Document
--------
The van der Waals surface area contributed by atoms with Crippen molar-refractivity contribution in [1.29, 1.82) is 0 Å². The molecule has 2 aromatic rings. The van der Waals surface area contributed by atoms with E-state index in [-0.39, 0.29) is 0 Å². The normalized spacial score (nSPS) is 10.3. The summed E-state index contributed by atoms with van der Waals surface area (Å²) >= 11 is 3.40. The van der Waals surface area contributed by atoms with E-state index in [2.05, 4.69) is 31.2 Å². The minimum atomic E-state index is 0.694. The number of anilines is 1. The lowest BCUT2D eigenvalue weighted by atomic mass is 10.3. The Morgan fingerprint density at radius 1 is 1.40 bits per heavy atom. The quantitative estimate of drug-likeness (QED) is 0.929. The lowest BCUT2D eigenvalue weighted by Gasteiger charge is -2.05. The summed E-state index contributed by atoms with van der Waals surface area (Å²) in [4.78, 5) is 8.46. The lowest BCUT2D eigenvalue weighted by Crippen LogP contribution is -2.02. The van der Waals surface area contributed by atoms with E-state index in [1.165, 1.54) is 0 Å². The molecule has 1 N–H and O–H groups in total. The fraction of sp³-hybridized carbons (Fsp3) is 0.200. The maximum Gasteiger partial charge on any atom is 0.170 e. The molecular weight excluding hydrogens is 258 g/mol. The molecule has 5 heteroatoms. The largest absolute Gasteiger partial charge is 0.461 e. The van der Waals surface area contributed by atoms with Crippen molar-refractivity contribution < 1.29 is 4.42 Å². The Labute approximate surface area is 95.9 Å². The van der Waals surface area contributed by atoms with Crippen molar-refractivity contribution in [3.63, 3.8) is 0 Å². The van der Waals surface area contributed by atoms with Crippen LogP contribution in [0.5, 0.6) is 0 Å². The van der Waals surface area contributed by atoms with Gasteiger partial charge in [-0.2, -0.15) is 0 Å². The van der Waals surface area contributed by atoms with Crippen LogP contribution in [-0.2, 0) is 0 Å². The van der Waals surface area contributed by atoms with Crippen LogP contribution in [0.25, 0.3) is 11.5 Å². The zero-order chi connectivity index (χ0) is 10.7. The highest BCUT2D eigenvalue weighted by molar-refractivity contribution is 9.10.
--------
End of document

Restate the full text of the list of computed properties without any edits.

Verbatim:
The van der Waals surface area contributed by atoms with Crippen molar-refractivity contribution in [1.29, 1.82) is 0 Å². The molecule has 2 aromatic rings. The van der Waals surface area contributed by atoms with E-state index in [-0.39, 0.29) is 0 Å². The normalized spacial score (nSPS) is 10.3. The summed E-state index contributed by atoms with van der Waals surface area (Å²) >= 11 is 3.40. The van der Waals surface area contributed by atoms with E-state index in [2.05, 4.69) is 31.2 Å². The minimum atomic E-state index is 0.694. The number of anilines is 1. The lowest BCUT2D eigenvalue weighted by atomic mass is 10.3. The Morgan fingerprint density at radius 1 is 1.40 bits per heavy atom. The quantitative estimate of drug-likeness (QED) is 0.929. The lowest BCUT2D eigenvalue weighted by Gasteiger charge is -2.05. The summed E-state index contributed by atoms with van der Waals surface area (Å²) in [4.78, 5) is 8.46. The lowest BCUT2D eigenvalue weighted by Crippen LogP contribution is -2.02. The van der Waals surface area contributed by atoms with E-state index in [1.165, 1.54) is 0 Å². The molecule has 1 N–H and O–H groups in total. The fraction of sp³-hybridized carbons (Fsp3) is 0.200. The maximum Gasteiger partial charge on any atom is 0.170 e. The molecular weight excluding hydrogens is 258 g/mol. The molecule has 5 heteroatoms. The largest absolute Gasteiger partial charge is 0.461 e. The van der Waals surface area contributed by atoms with Crippen molar-refractivity contribution < 1.29 is 4.42 Å². The Labute approximate surface area is 95.9 Å². The van der Waals surface area contributed by atoms with Crippen molar-refractivity contribution in [3.63, 3.8) is 0 Å². The van der Waals surface area contributed by atoms with Crippen LogP contribution in [0.5, 0.6) is 0 Å². The van der Waals surface area contributed by atoms with Gasteiger partial charge in [-0.2, -0.15) is 0 Å². The van der Waals surface area contributed by atoms with Crippen LogP contribution in [-0.2, 0) is 0 Å². The van der Waals surface area contributed by atoms with Crippen LogP contribution in [0.25, 0.3) is 11.5 Å². The zero-order chi connectivity index (χ0) is 10.7. The highest BCUT2D eigenvalue weighted by molar-refractivity contribution is 9.10.